Major gaming sites giving needless exposure to legally grey fan projects for clicks. Said articles often dwell on the legal aspect, even reaching for the companies "for comment" to cement the point. Fan-translations get some hatred on the virtue of being accurate and not changing stuff unlike localizations and thus "dry" and undeserving existence. Project gets taken down with a C&D. Articles about the C&D drama and more clicks. Even better are the ones where they go "but why take down this when you missed that other fan project too?" Rinse and repeat.
However by now many have caught on to this charade. Super Metroid Fusion's author when he got the unwanted coverage just went in hiding mode for a few months, site closed, project on hold and all... then after a while resumes working on it. Now there's articles about how Nintendo never took down fan projects before, and calling everyone calling them out on harming the project with such exposure.
To deny the project takedown as it's ongoing is a new low, to be honest.
As someone who runs a gaming site... I know what you mean here. A lot of sites do tend to hype the hell out of an ongoing project and risk it getting shut down and all that.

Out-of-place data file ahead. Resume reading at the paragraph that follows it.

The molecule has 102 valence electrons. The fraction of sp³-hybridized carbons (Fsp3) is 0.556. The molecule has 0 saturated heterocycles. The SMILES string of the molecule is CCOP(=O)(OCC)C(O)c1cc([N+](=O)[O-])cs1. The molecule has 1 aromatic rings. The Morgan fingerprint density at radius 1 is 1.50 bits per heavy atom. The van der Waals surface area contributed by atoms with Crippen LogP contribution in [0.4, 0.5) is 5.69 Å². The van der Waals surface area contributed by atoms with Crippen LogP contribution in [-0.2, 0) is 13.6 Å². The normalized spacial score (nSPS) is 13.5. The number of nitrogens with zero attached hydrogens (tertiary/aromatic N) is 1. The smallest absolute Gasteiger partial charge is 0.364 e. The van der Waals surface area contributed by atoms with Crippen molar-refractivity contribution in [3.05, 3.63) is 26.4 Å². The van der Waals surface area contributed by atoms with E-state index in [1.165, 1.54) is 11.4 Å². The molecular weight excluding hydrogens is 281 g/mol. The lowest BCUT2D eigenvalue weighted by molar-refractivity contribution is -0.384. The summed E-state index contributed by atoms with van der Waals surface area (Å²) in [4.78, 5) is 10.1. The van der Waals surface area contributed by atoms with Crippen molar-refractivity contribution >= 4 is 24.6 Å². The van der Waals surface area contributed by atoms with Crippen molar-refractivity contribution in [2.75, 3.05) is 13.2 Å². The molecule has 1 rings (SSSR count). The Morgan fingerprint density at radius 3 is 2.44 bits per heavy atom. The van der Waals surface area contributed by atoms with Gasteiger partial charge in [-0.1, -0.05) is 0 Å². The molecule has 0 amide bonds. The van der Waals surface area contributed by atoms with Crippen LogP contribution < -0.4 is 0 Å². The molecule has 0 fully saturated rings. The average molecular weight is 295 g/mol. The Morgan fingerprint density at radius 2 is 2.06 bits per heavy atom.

But that's kind of why I'm kind of cautious when I cover these games. If it's a project that's less than about 50% complete, I likely won't post an article about it. There are exceptions, but in those cases (like if I personally know the game's creator), I'll avoid mentioning it to the likes pf GoNintendo and My Nintendo News as well, and not post it on Reddit either. This stops the mainstream media going nuts over the games.
It's also why for my own works, I pretty much don't seek any attention until they're complete. The odd video (like on fan sites and stuff), sure. But I know that if it gets too heavily advertised, it'll get too much coverage on sites like Kotaku or IGN or what not and cause potential issues down the road.